Pentecost, Holy Trinity and the Green Holidays
(P'Yatidesyatnitsya, Nedilya Svyatoi Troitsi y Zeleni Svyata)
In the fall of 2000, Fr. Philip Scott requested the author to inquire into the origins and meaning of our custom of decorating the churches with green, leafy branches on Pentecost Sunday and the practice of the priests and deacons to wear green vestments on that day. Hereinafter follow the results of the inquiry.
The Feastday of Pentecost occurs 50 days after the celebration of the Glorious Resurrection. It commemorates the descent of the Holy Spirit on the heads of the Apostles infusing them with the mandate to go forth into the world and preach the Gospel. (Acts 2, 1-11) It is celebrated as a major feastday in all of the ancient Apostolic Churches of East and West and is considered the birthday of the Church. In the Eastern Church, however, the feast does not stand alone. On Pentecost the Eastern Church also celebrates the Feastday of the Holy Trinity and on the Saturday preceding , one of the five Saturdays in the typikon dedicated to the remembrance of the dead.  How and why these three feasts came together at the same time is not known to the author. All three of these feasts are moveable, i. e. their date is determined by the date of Resurrection Sunday which varies from year to year. Fortuitously, rather than by design, the three feasts occur more or less in late spring or early summer, a time when agricultural peoples, are most concerned about preparing the fields and sowing the crops.
In pre-Christian times, the Eastern Slavs (Russians, Ukrainians and Ruthenians) held beliefs and practiced customs which evolved in response to their needs to secure their livelihood and survival under adverse conditions because Eastern Europe is far from the benign influence of the Gulf Stream and for that reason more subject to extremes in weather. The challenges of the environment played a large role in determining the beliefs and customs of the Slavs as it did with other Indo-European peoples with whom they were more closely linked in the millennia before Christ. (See THE SLAVS in http://www.members.tripod.com/resurrectionwillows).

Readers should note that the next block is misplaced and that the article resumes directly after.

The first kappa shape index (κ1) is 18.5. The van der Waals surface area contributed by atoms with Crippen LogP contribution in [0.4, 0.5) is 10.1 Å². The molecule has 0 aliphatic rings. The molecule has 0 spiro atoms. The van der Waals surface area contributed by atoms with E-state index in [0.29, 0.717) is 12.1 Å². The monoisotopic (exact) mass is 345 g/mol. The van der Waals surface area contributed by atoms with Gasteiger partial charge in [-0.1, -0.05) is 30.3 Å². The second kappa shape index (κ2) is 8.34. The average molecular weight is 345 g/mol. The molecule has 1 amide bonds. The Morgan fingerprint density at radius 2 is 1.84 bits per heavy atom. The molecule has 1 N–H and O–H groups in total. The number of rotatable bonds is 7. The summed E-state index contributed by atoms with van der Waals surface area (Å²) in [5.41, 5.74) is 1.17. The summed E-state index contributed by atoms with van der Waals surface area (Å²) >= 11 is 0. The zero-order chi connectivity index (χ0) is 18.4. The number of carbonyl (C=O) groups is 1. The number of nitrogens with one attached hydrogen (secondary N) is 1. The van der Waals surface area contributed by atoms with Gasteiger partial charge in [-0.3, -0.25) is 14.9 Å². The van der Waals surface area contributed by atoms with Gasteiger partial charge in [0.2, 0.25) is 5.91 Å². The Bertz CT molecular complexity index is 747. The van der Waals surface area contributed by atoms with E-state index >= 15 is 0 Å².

The ancient Slavic cults involved Mother Earth, the forests, the trees, the grasses, the flowers and the waters and the propitiation of the spirits which inhabited them. One cult believed to have been derived from ancient Greek and Roman sources, called ANTHESTERIA in Greek, and ROSALIA in Latin is called RUSALIYA in the Slavic languages. The spirits associated with this cult are called RUSALKI which in Christian times were considered the souls of children and others who died unbaptized, or who drowned or who committed suicide or were executed. Such spirits dwelled variously in the forests or the waters and could be benevolent or harmful depending on mood. Often they were associated with spirits known in various times and places as MAVKAS or LESHYES. 
St. Vladimir the Great